How did I manage to keep my leverage under control? Was I frantically selling stocks? No, I resolved in January that after trimming my overweight US exposure, I will try to not be a net seller to control my margin – this counts as being a forced seller in effect. Instead, trimming my US exposure freed up some funds I used to reduce margin. But I also had a mini windfall from my nasty (private bank account) debt fund – which returned a five figure capital sum. I had a small deferred payment from a previous windfall/exit. And I raided my ‘6 month cash’ pot to pay off a further amount of my margin. So in total my loans outstanding are well over £100k lower than a month ago, and this has enabled my margin to track the drop in my portfolio.

I ended January with my asset allocation pretty much within my monthly tolerances, except that 1) I remain a bit overweight to the USA, and 2) I am over leveraged compared to where I want to be, in GBP in particular.

Delta from target allocation, 31 Jan 2022

In the meantime, my expenses have skyrocketed, with the Coastal Folly needing all manner of ‘investments’. Beds, new car, furniture, gadgets, etc. These are short term and fairly small beer in the scheme of things but my ‘feeling rich‘ post of a few weeks ago already feels rather out of date.

3 thoughts on “Jan 2022 – The long overdue correction”

  1. FirevLondon, if you were not subject to the risk of margin calls (e.g. all debt was fixed rate 5yr mortgage) would you feel the same pressure to manage the %leverage. Or would you just let it run and have faith that divis would cover interest costs and that markets would rise over the long term.
    For example. Have 1 million in post tax shares, levered with 500k 5 yr fixed 1.5% mortgage. So 2k monthly payments, of which £625 is interest, £1,375 capital repayment. So if your 1.5 mil needs to yield 1.6% in order to cover your repayment mortgage costs of 2k a month. Obviously there is the psychological horror show of a 50% drop, at which point you are looking at going below zero. But that’s the game here. And of course the refinancing risk in 5 years.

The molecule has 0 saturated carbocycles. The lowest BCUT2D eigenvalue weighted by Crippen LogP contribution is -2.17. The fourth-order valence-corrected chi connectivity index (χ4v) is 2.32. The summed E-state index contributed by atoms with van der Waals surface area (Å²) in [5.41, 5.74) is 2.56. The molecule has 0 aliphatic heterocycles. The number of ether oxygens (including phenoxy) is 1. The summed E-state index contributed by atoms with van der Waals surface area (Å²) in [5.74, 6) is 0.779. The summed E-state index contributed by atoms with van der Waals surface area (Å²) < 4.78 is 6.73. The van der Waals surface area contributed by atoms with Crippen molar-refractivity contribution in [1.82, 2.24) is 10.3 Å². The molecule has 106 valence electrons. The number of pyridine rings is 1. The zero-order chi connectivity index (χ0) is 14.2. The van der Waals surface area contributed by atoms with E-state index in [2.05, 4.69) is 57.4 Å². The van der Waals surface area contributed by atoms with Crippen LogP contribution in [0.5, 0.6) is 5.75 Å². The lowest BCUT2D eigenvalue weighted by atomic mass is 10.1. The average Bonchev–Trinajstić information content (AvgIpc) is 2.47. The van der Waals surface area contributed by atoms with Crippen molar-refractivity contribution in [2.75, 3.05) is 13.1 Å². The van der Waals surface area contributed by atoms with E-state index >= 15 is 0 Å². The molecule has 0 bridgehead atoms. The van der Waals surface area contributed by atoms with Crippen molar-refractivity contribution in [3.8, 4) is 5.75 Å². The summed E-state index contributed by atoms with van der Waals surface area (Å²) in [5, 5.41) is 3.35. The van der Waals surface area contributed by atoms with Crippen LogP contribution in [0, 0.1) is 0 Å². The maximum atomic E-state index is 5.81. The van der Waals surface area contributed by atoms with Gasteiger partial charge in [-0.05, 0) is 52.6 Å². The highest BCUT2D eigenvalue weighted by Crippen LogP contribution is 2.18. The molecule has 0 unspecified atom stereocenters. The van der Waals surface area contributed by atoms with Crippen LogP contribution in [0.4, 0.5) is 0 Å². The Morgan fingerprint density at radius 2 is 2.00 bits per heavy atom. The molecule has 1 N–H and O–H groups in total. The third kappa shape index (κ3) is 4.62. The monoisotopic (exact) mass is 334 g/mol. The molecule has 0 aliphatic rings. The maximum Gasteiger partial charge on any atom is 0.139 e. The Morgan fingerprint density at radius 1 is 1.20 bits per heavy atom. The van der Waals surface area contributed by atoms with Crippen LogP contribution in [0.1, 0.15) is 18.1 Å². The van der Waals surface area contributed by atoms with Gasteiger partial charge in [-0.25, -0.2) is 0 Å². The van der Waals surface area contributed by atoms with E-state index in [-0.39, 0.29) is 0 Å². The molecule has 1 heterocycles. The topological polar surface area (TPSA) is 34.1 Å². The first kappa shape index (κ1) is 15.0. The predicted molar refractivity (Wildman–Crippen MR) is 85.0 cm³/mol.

Brodes

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    1. yes it is the notional risk of margin calls that has me paying attention. I am some way away from that point but even so right now I am about 3% ‘short’ cash versus my target exposure, and I want to get closer to the target if at all possible – even if markets are falling.

      This is not fully rational – if markets drop 30% then I am going to have to accept being out of balance for a considerable period – but in the meantime by prioritising repayment versus other uses (of windfalls) I do have some influence over this, and I am using it.

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  2. I follow your posts with great interest and am but a Minnow in comparison FvL. I have used similar brokers to you apart from IB and I am interested to know if you dabble in FX as part of your strategy and what your opinions of IG are? They have an automated Smart Portfolio offering from BlackRock which I have found profitable and proved particularly resiliant in this last “correction”.